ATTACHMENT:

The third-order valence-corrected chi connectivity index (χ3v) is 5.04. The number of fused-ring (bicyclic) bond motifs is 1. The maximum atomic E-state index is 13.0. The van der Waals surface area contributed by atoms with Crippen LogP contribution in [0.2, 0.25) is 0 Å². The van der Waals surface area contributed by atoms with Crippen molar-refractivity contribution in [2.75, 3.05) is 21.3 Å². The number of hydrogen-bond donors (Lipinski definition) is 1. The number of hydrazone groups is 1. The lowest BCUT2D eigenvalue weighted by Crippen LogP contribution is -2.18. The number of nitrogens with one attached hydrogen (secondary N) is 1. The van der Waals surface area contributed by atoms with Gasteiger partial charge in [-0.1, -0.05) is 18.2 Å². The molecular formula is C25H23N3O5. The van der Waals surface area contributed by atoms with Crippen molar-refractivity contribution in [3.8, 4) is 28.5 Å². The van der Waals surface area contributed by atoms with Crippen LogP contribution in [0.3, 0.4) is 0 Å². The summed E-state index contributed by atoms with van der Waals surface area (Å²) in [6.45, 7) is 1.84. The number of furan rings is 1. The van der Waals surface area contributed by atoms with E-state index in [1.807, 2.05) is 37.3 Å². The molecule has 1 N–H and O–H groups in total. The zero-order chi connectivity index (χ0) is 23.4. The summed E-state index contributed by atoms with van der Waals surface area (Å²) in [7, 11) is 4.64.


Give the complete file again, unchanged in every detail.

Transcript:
The third-order valence-corrected chi connectivity index (χ3v) is 5.04. The number of fused-ring (bicyclic) bond motifs is 1. The maximum atomic E-state index is 13.0. The van der Waals surface area contributed by atoms with Crippen LogP contribution in [0.2, 0.25) is 0 Å². The van der Waals surface area contributed by atoms with Crippen molar-refractivity contribution in [2.75, 3.05) is 21.3 Å². The number of hydrogen-bond donors (Lipinski definition) is 1. The number of hydrazone groups is 1. The lowest BCUT2D eigenvalue weighted by Crippen LogP contribution is -2.18. The number of nitrogens with one attached hydrogen (secondary N) is 1. The van der Waals surface area contributed by atoms with Gasteiger partial charge in [-0.1, -0.05) is 18.2 Å². The molecular formula is C25H23N3O5. The van der Waals surface area contributed by atoms with Crippen molar-refractivity contribution in [3.8, 4) is 28.5 Å². The van der Waals surface area contributed by atoms with Crippen LogP contribution in [0.3, 0.4) is 0 Å². The summed E-state index contributed by atoms with van der Waals surface area (Å²) in [6.45, 7) is 1.84. The number of furan rings is 1. The van der Waals surface area contributed by atoms with E-state index in [1.807, 2.05) is 37.3 Å². The molecule has 1 N–H and O–H groups in total. The zero-order chi connectivity index (χ0) is 23.4. The summed E-state index contributed by atoms with van der Waals surface area (Å²) in [7, 11) is 4.64.